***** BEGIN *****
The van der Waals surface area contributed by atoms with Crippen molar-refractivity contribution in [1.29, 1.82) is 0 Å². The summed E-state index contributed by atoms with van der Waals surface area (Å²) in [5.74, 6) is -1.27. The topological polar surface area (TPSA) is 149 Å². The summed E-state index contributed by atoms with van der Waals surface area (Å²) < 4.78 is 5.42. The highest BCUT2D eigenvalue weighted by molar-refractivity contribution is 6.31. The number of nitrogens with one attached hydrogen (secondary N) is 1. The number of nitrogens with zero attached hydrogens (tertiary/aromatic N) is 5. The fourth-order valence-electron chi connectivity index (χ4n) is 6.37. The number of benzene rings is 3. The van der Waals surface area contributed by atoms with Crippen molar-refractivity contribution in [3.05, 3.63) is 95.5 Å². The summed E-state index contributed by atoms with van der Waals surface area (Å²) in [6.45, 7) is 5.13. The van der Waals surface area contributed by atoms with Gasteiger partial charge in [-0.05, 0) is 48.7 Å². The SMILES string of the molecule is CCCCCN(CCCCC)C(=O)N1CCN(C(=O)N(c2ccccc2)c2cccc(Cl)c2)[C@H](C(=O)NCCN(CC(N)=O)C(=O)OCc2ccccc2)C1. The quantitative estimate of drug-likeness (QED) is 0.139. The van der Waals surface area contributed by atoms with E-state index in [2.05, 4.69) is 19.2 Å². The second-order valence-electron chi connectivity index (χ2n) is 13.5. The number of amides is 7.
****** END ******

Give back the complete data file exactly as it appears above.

The van der Waals surface area contributed by atoms with Crippen molar-refractivity contribution in [1.29, 1.82) is 0 Å². The summed E-state index contributed by atoms with van der Waals surface area (Å²) in [5.74, 6) is -1.27. The topological polar surface area (TPSA) is 149 Å². The summed E-state index contributed by atoms with van der Waals surface area (Å²) < 4.78 is 5.42. The highest BCUT2D eigenvalue weighted by molar-refractivity contribution is 6.31. The number of nitrogens with one attached hydrogen (secondary N) is 1. The number of nitrogens with zero attached hydrogens (tertiary/aromatic N) is 5. The fourth-order valence-electron chi connectivity index (χ4n) is 6.37. The number of benzene rings is 3. The van der Waals surface area contributed by atoms with Crippen molar-refractivity contribution in [3.05, 3.63) is 95.5 Å². The summed E-state index contributed by atoms with van der Waals surface area (Å²) in [6.45, 7) is 5.13. The van der Waals surface area contributed by atoms with Gasteiger partial charge in [-0.05, 0) is 48.7 Å². The SMILES string of the molecule is CCCCCN(CCCCC)C(=O)N1CCN(C(=O)N(c2ccccc2)c2cccc(Cl)c2)[C@H](C(=O)NCCN(CC(N)=O)C(=O)OCc2ccccc2)C1. The quantitative estimate of drug-likeness (QED) is 0.139. The van der Waals surface area contributed by atoms with E-state index in [2.05, 4.69) is 19.2 Å². The second-order valence-electron chi connectivity index (χ2n) is 13.5. The number of amides is 7.